Resources for teachers
Classroom screen-*dice*timers*exit polls*noise level indicatorsand much moreWide variety of tageted math games
Cool Math 4 Kids Manipulatives
*base ten blocks
The Math Learning Center- Math apps
Mrs. Begay's class
Summarizing requires students to determine what is important in what they are reading and to put it into their own words. Instruction in summarizing helps students:
1. Identify or generate main ideas
2. Connect to the main or central ideas
3. eliminate unnecessary information
4. Remember what they read
Links to Summarizing Strategies
Graphic and Semantic Organizers
Graphic and Semantic Organizers help readers focus on concepts and how they are related to other concepts.
1. focus on similarities and differences
2. examine relationships
3.organize in order to write summaries
Use this graphic organizer to activate background knowledge. Have students write down words or phrases associated with a particular topic. Consider having students work with a partner or group.
This graphic organizer allows students to explore important information about a particular word or concept by identifying the definition, characteristics, examples, and non-examples.
By generating questions, students become aware of whether they can answer the questions and if they understand what they are reading. Students learn to ask themselves questions that require them to combine information from different segments of text.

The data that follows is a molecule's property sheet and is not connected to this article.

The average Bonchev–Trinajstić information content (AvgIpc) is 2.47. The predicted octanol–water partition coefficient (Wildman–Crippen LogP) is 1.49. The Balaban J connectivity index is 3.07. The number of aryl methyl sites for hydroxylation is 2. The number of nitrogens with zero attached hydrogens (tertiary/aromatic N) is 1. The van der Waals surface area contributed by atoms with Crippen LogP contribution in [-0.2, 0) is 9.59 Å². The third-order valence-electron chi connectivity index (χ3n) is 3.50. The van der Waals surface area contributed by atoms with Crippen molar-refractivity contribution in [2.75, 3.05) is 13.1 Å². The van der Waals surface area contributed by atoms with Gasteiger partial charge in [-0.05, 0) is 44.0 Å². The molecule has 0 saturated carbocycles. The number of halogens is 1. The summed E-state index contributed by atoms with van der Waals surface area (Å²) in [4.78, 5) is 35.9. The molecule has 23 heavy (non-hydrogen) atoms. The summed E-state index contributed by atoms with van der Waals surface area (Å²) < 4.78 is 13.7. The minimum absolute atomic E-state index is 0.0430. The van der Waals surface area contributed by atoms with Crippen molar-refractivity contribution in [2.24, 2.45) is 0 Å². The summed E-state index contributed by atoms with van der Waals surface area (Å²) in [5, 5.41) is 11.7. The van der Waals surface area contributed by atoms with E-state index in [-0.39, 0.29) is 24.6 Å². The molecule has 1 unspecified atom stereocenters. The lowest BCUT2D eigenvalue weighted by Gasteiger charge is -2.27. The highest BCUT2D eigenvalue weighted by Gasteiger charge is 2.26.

This graphic organizer can help both students and teachers generate questions that range from factual to higher-level synthesis and application questions. The farther down and to the right you go, the more complex the question.
This graphic organizer allows students to record their individual responses to questions or prompts. After discussion with a partner, students can note what their partner thought. Together they can then decide what they will share with the group. It is particularly useful for brainstorming, content review, and generating responses to critical-thinking questions. Think-Pair-Shares allow students “think time” to process their own thoughts before sharing with a partner or group.
Question-Answer-Relationship or QAR Strategy
QAR encourages students to be active, strategic readers of texts. QAR outlines where information can be found "In the Text" or "In my Head." It then breaks down the actual question-answer relationships into four types: Right There, Think and Search,Author and Me, and On My Own.